Wednesday, February 2, 2011

All-Star Review

When I threw caution to the wind ten years ago and moved to North Carolina - there was some culture shock to say the least.  After spending about eight months living with Mom & Dad, they sent me packing for the big city of Raleigh.  As a 'just outside Philadelphia' transplant, I initially spent a whole lot of time looking for the 'big' part of the 'big city'.

I did find it - and fell in love with it. 

The thing about Raleigh is that while it is one of our state's big cities (hey, it's the state capitol, after all) - it has a very small town vibe. 

It is easy to get around - and easy to get unlost if you should you find yourself in unfamiliar territory.  Traffic exists, but on a scale where it is not extremely annoying or dreadful.  And on the days when it is - it serves as a reminder to how easy most days are. 

One of my first quandaries upon moving here was why no matter where I went were complete strangers smiling at me - if not starting a full blown conversation.  It felt funny.  And stalkerish.  I wasn't used to having sales associates follow me around stores wanting to help.  I was used to them standing next to the register with a cell phone to their ear and a look in their eyes that said, 'don't you dare interrupt this phone call to my boo'.

And, of course - there is the weather.  I won't point out TOO much on that end as I know three quarters of our nation is currently under some sort of winter weather debacle (SnOMG 2011) while we sit here watching the temps climb up to the 70's.  I won't dwell too much on the fact that I came to work today sans coat while wearing a skirt, sleeveless shirt and short-sleeved cardigan.  It wouldn't be right to throw that in.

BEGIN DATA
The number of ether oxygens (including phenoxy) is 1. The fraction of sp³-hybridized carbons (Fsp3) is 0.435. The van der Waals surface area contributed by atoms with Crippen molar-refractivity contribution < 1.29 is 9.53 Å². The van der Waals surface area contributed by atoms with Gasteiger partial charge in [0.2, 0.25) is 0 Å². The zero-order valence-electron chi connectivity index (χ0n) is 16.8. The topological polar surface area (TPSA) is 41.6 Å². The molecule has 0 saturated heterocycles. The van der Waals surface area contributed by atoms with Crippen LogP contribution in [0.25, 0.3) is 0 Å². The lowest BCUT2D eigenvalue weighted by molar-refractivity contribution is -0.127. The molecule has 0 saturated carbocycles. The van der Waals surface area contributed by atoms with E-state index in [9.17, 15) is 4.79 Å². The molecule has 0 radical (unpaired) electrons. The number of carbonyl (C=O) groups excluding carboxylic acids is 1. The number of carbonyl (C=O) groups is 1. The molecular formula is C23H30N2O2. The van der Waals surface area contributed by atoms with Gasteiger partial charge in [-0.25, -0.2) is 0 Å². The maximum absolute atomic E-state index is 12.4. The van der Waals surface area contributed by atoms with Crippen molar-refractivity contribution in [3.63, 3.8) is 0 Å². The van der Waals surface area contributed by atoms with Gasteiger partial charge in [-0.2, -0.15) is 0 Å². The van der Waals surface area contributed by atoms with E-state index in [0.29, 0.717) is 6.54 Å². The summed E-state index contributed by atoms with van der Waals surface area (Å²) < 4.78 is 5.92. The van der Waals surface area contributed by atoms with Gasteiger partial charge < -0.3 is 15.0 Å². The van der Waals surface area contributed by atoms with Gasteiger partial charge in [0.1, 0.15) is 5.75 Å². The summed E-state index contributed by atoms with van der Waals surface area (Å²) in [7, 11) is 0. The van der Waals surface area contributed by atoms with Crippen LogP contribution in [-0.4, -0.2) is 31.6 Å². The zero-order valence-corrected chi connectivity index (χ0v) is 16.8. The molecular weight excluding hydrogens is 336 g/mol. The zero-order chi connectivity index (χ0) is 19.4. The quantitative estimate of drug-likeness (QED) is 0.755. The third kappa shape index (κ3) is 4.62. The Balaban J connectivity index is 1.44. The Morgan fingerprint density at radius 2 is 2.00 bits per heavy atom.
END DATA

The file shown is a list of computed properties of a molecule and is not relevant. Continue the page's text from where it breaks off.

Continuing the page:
Yes, I do love my city.  I'm wrapped up in glee for Raleigh right now because we just put on a show like no other.

When most folks think of hockey in the south - it's with a shrug and a 'oh yeah...right...'.  Unless you actually live here.  Then you know that hockey is not so much a game, but an event.  Every time. Here, hockey means arriving at the arena hours before the game for some serious tailgating before you wrap yourself up in your warm clothes to go inside.  Attendance isn't dependant on how well the team is doing - it's only dependant on whether or not you have a ticket.

And when Raleigh opens its doors to the world - we do it in style.  I'd been waiting so long for All Star Weekend to arrive - and when it finally was beyond my expectations.  I somehow missed at least two of the items on my punch list (going to the actual indoor portion of Fan Fair and hitting the North Hills area where all the players were staying).

What I did spend a lot of time doing was talking to people not from here.  Mostly from California, actually.  Who seemed relatively confused at the friendliness of their Raleigh Hosts.  I heard many times about how everybody talks to everybody - confusing guests into a thinking pattern of, " I know this person? I must know them.  No, I don't think I do.  This is weird."